The government's problem here is that they admitted that some of the money was non-tainted. They won't make that mistake again. Now instead of trying to defend yourself against the crime with a public defender, you will be trying to get a ruling that a portion of the money wasn't tainted without being able to pay for a lawyer.
While the usage caps need to be spelled out, the thing that riles most people is the below the line charges. It would be easy to fix that by just making a rule that only taxes and fees actually charged by government agencies could go below the line.
That rule should not be just for broadband service, but also for TV and Telephone, where (at least in my area) the practice is even more abused.
LucyP, you are obviously a big PETA supporter, but a copyright expert you are not. The law does in fact hinge on the species, If you actually want to see why instead of clinging to your opinion, click on the link in the article near the end of the first paragraph (highlighted "There is None").
It is a sad state of affairs when then most accurate reporting you can get on the important issues is on the satire shows. Granted they only do one show a week and dig deep into a few stories. Still "The Daily Show" "This Week Tonight", etc do more accurate reporting than any of the "True" news outlets with their repetitive sound bites and willingness to pass on press releases with almost no research into what are in them.
The only thing that any telephone/Cable/internet company should be able to place "Below the line" is actual government taxes or government mandated charges. All this crap that they try to name to make it sound like a tax or government charge, should have to be in their advertised prices.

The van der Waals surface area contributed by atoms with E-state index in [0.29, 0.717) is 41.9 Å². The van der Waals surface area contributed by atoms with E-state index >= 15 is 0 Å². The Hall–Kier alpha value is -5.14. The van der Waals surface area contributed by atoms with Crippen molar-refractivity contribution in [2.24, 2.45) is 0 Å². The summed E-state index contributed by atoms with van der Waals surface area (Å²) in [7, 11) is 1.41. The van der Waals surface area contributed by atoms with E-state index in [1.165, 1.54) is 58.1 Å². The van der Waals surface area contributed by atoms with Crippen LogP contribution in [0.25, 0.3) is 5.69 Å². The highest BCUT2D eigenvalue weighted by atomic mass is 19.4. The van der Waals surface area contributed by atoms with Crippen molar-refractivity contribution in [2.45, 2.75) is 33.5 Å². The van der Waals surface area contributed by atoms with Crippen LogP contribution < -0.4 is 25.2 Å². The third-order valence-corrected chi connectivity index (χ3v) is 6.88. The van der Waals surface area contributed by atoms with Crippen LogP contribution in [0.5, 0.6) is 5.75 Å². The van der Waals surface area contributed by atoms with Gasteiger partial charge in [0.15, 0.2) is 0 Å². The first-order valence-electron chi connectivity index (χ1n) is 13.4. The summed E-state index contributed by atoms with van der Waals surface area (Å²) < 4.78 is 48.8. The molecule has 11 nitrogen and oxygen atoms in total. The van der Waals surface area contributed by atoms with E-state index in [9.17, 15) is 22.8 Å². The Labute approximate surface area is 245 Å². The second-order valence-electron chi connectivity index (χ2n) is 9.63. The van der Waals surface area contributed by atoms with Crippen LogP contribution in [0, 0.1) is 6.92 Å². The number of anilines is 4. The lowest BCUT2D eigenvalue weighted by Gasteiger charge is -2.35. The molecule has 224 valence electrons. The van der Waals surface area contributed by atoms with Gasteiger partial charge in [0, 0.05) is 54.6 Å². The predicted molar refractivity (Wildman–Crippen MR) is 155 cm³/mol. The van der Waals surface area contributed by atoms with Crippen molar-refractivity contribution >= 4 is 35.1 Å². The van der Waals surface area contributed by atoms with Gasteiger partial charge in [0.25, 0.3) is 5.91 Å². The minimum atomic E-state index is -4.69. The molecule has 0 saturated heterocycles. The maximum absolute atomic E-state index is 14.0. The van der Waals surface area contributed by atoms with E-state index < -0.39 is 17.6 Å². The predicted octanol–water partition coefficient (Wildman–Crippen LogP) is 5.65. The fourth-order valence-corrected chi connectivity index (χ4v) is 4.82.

I just got a new commercial firewall for work from a respected security company that had the admin admin defaults. The other problems that ASUS routers have, I blame on them, but the leaving the admin password at the default is a user problem, as is not turn of the management access on the WAN link.
While the new firewall does not make you change the default password, it does nag you until you do.
My definition of a "Backdoor" is a way around the built in security features (i.e. the front door). Obviously the definition you are using is what the government is using, when they say they are not asking for a back door.
I'm willing to admit that you could say they are asking for a backdoor with a less secure lock, rather than asking for an unlocked backdoor.
I don't think in the previous cases Apple above and beyond what they legally had to do. They received either a subpoena, warrant or a court ordered "All writs" request and had the information and provided it. Those were legal, reasonable requests.
What they didn't do was write a back door to their phones. There is a vast difference between providing information you have, and creating something that doesn't exist.
I'm pretty sure that the agreement that allowed them to put in the poles in the first place, had a stipulation that other utilities could also use the poles. Every city that I know of does. The only thing that Louisville is doing is expediting the process so that the incumbents can't cause unnecessary delay. I'm try to figure out how that is "allowing others to take possession of their property".
My DirecTV bill just went up another $8.00/month. For my HD DVR I paid them $200 up front. Monthly I then get to pay them $10.00 to use the HD portion of it, and $10.00 to use the DVR portion of it. There is also a $7.00 a month rental fee for the machine, but they give me a $7.00 credit for the first TV.
When DirecTV started you bought your receiver elsewhere and just got the service from them. You had your choice of RCA, Sony, or Hughes receivers. Somewhere along the line they looked at the Cable gravy train and decided to hop on board. I guess they didn't realize that many of their customers came because they were ticked off with cable. Those customers are now ticked off with DirecTV and looking to find a good alternative.